If the birth father is not a guardian of the child his consent is not required but he must be consulted about the adoption where this is possible.  The father will have at least 21 days from the day he receives notice to make an application for guardianship of the child.  If it is not possible or it is considered inappropriate to contact the father, the Adoption Authority, having first obtained the approval of the High Court, may make the adoption order without consulting the birth father.  

If a father is concerned that he may not be consulted by the Adoption Authority, he can make a request in writing to the Adoption Authority, before or after the birth of his child, that he be consulted if:

  • his child is being placed for adoption, or
  • an application has been made by the mother or a relative to adopt his child.

NOTE
Following the commencement of the relevant sections of the Children and Family Relationships Act 2015, other legal guardians and persons who have had the day-to-day care of the child (in loco parentis) will have a right to be heard by the Adoption Authority before an adoption order can be made.  This will not include temporary guardians or court appointed guardians who have not been given the right to be involved in procedures concerning consent to adoption.  
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If you are considering placing your baby for adoption you may find the following leaflet useful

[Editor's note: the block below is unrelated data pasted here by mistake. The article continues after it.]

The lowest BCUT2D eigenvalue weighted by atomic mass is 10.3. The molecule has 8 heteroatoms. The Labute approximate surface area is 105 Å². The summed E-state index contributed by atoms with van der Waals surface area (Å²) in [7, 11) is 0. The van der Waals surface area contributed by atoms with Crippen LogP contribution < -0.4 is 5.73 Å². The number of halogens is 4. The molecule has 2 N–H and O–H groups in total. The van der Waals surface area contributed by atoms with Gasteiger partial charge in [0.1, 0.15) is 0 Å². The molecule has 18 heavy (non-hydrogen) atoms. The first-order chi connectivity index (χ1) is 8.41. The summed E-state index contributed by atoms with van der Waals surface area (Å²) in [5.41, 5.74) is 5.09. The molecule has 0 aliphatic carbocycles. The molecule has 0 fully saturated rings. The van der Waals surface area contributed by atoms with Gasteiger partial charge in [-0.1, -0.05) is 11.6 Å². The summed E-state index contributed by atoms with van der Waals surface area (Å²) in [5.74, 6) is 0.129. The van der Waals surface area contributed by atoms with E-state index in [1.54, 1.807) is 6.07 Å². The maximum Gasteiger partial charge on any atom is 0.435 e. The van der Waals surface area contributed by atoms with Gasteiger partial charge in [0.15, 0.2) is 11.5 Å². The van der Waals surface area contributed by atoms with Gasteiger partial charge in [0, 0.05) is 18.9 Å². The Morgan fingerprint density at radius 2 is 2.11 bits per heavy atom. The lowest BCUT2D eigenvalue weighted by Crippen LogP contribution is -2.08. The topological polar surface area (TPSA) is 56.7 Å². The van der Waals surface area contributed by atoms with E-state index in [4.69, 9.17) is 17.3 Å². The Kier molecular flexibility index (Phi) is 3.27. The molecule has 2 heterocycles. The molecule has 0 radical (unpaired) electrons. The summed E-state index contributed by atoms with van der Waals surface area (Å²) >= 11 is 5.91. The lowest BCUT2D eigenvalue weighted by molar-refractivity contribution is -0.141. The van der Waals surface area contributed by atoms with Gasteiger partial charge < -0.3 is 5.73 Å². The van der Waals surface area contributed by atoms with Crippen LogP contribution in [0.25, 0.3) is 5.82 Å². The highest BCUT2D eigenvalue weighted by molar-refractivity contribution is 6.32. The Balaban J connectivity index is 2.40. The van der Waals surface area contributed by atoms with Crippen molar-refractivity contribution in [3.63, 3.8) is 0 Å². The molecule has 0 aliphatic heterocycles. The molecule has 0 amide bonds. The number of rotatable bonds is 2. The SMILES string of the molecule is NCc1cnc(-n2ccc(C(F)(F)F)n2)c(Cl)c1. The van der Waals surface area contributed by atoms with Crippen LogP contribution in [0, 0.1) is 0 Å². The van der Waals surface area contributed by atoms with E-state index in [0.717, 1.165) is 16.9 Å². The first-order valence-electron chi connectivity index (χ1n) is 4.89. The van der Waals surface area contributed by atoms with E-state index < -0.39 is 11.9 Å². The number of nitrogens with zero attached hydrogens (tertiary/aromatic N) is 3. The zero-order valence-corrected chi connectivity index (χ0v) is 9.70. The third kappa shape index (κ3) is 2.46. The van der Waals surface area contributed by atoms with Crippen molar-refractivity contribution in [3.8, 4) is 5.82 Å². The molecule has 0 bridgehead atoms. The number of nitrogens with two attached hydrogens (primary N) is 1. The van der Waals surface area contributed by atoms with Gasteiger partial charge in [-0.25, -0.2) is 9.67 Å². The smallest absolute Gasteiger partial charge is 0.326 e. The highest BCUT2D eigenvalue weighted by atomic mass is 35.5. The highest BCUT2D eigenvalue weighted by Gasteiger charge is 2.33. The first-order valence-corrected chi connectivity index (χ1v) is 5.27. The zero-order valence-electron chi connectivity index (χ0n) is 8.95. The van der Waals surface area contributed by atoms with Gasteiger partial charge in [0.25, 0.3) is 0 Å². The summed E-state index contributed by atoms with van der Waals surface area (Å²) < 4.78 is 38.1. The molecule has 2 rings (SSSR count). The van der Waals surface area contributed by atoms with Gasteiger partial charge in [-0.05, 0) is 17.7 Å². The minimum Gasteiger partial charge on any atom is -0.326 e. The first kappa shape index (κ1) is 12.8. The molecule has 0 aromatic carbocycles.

Introduction to Adoption - Please note that this leaflet is currently being updated to reflect recent changes in legislation and current practice.

The "Introduction to Adoption" leaflet briefly outlines what is involved in adoption. This booklet is useful for parents who are in the early stages of considering placing their child for adoption. It is useful for both mothers and fathers.  

It is also available in:

 

Step-Parent Adoption

Where a woman who has a child outside marriage and is in a new relationship with someone other than the father, it is possible for both her and her new partner, to whom she is married, to apply to adopt the child. The same rules will apply where a father who has the primary care (custody) of his child wishes to apply to adopt the child with someone other than the mother and to whom he is married.  See section on "Step Parent Adoption".



 

USEFUL CONTACTS

For a list of state-funded crisis pregnancy counselling agencies, see www.positiveoptions.ie or freetext LIST to 50444.

To contact your local adoption service, see here -  TUSLA, the Child and Family Agency - local office

The Adoption Authority of Ireland
Shelbourne House, Shelbourne Road, Dublin 4
Tel: 01 – 2309300
Duty Social Worker: 01-2309306 (Social Work Counselling Calls Only)
www.aai.gov.ie
E-Mail:  info@aai.gov.ie

 

 

 

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If you would like to talk through your individual situation please call us on our confidential LoCall number 1890 252 084 or our landline 01 6700120